Scen.: Kim Ki-young. F.: Kim Deok-jin. M.: Kim Ki-young. Scgf.: Kim Hyeon-gyun, Park Seok-in. Mus.: Han Sang-ki. Int.: Kim Jin-kyu (Gu-ryeong), Ju Jeung-ryu (la vedova), Kim Bo-ae (Gat-nan). Prod.: Korean Arts Film Co.. DCP 4K. D.: 87’. Bn.
Goryeojang is a term used to describe the mythical custom of abandoning one’s parents in the mountains once they reach old age. Kim Ki-young’s 1963 film of the same name is set in a famine ravaged village that practices this custom; the film explores a variety of characters and their struggle for survival. Throughout the film Kim scrutinises the limits of what is deemed acceptable by society when its members are perched on the edge of starvation. Where established ethical and rational practices begin to break down, people turn to the shamanistic and supernatural.
The central character of the film is Gu-ryeong (Hanyeo’s Kim Jin-kyu). Permanently injured as the result of a childhood accident, he endures ceaseless insults and ostracism. This makes for uncomfortable viewing for a contemporary audience, yet Kim does not shy away from the brutal and grotesque side of human nature, but rather embraces it with typical black humour. Despite the epic scale, most scenes were shot on set, capturing the claustrophobic atmosphere of village life with its strict rules and customs. Although Goryeojang appears to us as a window into a remote past, the film also works as an allegory for societal turmoil. In interviews, Kim has pointed out how the eventual restructuring of society that we witness at the end of the film refers obliquely to the April Revolution of 1960.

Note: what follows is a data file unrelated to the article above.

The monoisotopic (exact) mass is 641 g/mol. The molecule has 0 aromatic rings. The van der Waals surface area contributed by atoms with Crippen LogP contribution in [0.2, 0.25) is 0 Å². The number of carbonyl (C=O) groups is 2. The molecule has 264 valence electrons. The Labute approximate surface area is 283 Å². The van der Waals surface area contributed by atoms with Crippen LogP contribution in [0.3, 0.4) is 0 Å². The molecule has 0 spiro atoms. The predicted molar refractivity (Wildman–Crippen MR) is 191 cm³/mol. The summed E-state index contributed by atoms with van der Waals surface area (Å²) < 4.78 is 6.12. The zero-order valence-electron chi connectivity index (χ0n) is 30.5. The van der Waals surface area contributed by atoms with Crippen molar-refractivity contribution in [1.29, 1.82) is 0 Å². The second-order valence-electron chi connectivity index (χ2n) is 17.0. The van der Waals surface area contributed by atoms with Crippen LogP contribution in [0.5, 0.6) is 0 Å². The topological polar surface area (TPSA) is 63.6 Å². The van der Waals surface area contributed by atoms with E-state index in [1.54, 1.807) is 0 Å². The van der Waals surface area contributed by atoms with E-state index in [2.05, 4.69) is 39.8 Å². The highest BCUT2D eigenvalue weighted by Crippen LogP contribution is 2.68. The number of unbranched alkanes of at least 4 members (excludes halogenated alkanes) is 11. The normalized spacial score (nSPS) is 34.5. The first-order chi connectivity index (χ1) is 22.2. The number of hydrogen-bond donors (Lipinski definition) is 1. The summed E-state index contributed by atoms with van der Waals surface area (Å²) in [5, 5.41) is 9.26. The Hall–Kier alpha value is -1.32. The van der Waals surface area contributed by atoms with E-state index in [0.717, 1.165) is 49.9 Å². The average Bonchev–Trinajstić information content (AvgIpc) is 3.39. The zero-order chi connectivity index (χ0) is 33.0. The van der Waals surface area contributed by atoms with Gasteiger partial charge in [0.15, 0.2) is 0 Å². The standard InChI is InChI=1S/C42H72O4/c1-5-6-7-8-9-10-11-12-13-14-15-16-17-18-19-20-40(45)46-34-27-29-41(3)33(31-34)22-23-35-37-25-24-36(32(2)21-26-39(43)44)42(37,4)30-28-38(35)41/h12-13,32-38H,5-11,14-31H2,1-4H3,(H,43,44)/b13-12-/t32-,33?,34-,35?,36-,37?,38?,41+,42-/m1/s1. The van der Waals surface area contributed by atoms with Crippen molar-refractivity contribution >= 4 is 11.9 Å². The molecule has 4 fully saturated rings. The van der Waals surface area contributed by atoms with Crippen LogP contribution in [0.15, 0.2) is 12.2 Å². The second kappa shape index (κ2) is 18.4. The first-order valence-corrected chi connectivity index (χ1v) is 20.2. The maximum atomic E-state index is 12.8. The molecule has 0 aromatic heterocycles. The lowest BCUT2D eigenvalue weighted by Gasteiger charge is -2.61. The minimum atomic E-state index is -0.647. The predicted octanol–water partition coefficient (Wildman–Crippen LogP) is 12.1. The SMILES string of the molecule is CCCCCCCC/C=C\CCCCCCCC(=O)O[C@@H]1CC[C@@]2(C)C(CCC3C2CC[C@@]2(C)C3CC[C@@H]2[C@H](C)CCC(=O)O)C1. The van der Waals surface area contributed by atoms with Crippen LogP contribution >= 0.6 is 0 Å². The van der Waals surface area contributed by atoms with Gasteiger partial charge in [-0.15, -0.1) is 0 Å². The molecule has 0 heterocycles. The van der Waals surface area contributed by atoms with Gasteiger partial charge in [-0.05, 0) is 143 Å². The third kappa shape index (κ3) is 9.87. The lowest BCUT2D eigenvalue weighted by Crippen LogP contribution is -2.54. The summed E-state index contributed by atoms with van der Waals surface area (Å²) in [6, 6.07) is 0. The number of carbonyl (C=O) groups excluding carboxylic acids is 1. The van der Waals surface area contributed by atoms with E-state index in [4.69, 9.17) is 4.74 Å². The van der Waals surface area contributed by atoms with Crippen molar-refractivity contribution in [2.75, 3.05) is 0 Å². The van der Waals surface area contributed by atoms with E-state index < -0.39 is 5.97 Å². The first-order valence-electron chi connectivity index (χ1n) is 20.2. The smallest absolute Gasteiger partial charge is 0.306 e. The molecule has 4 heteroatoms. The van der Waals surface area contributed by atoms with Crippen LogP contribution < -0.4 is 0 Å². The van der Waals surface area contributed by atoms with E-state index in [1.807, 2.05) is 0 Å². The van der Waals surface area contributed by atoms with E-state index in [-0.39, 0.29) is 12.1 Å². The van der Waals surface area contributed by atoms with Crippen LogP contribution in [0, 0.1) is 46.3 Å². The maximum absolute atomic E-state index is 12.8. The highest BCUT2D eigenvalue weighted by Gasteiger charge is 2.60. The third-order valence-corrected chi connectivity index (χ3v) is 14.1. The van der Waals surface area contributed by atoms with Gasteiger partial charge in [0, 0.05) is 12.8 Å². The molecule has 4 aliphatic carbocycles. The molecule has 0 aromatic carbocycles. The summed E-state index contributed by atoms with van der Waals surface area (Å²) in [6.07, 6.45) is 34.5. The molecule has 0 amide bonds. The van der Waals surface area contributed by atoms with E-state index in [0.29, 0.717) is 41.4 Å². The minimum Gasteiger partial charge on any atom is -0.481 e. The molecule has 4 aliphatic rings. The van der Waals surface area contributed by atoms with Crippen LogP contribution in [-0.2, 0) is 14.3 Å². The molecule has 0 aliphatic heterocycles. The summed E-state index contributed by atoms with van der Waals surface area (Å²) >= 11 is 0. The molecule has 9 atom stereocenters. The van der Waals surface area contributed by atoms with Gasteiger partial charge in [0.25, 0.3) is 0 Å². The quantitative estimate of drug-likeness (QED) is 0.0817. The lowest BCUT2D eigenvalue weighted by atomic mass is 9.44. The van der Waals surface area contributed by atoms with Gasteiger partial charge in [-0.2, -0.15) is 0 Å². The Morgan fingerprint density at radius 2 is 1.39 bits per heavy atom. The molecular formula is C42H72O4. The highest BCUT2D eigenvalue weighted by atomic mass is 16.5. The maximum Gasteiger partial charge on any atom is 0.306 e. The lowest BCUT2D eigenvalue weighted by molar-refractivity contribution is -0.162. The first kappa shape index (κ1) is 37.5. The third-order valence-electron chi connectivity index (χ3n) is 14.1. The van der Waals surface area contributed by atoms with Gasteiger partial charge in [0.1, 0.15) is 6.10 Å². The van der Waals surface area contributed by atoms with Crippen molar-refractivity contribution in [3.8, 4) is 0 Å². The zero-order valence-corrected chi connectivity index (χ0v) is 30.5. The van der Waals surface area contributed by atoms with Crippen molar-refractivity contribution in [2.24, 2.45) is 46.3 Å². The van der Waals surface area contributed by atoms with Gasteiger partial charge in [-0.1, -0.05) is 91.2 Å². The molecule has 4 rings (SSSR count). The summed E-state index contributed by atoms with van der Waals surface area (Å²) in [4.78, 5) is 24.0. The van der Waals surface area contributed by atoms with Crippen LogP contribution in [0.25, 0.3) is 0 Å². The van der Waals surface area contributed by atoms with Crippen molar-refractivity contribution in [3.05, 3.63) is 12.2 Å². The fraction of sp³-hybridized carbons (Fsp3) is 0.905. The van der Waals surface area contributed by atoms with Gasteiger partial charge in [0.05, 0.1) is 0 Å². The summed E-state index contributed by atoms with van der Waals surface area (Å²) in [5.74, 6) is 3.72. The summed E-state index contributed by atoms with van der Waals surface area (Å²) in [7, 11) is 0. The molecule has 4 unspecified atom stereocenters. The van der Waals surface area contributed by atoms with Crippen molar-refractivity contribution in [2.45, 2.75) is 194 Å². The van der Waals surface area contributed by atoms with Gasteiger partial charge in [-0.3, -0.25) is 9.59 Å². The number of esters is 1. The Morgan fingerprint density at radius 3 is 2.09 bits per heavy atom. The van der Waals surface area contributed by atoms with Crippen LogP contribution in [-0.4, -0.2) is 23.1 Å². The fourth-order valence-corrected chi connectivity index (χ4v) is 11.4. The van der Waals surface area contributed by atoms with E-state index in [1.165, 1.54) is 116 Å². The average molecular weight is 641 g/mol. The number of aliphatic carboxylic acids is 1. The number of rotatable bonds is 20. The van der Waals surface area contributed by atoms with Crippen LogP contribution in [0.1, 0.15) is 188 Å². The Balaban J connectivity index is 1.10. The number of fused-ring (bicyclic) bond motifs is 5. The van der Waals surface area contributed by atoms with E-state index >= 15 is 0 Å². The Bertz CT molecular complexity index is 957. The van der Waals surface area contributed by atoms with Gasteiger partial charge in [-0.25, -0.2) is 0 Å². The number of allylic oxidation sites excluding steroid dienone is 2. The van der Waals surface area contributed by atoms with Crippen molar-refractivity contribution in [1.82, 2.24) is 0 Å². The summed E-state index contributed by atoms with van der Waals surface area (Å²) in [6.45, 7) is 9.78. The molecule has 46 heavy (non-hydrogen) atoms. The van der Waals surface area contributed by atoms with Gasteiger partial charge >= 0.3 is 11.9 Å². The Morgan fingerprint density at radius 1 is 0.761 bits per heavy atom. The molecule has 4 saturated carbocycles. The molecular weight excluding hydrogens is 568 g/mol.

In celebration of the centenary of Kim Ki-young’s birth, the Korean Film Archive has restored the film for its world premiere at Il Cinema Ritrovato. Unfortunately, for two of the reels – the third and sixth – only the sound survives. However, the original screenplay has been utilised to provide a textual description of the missing scenes. Despite its regrettable incompleteness, Goryeojang stands alongside Hanyeo as a prime example of Kim Ki-young’s unique and bold filmmaking, driven by an almost anatomical desire to get under the skin of humanity and expose the truth beneath.
Cho Hyun Jin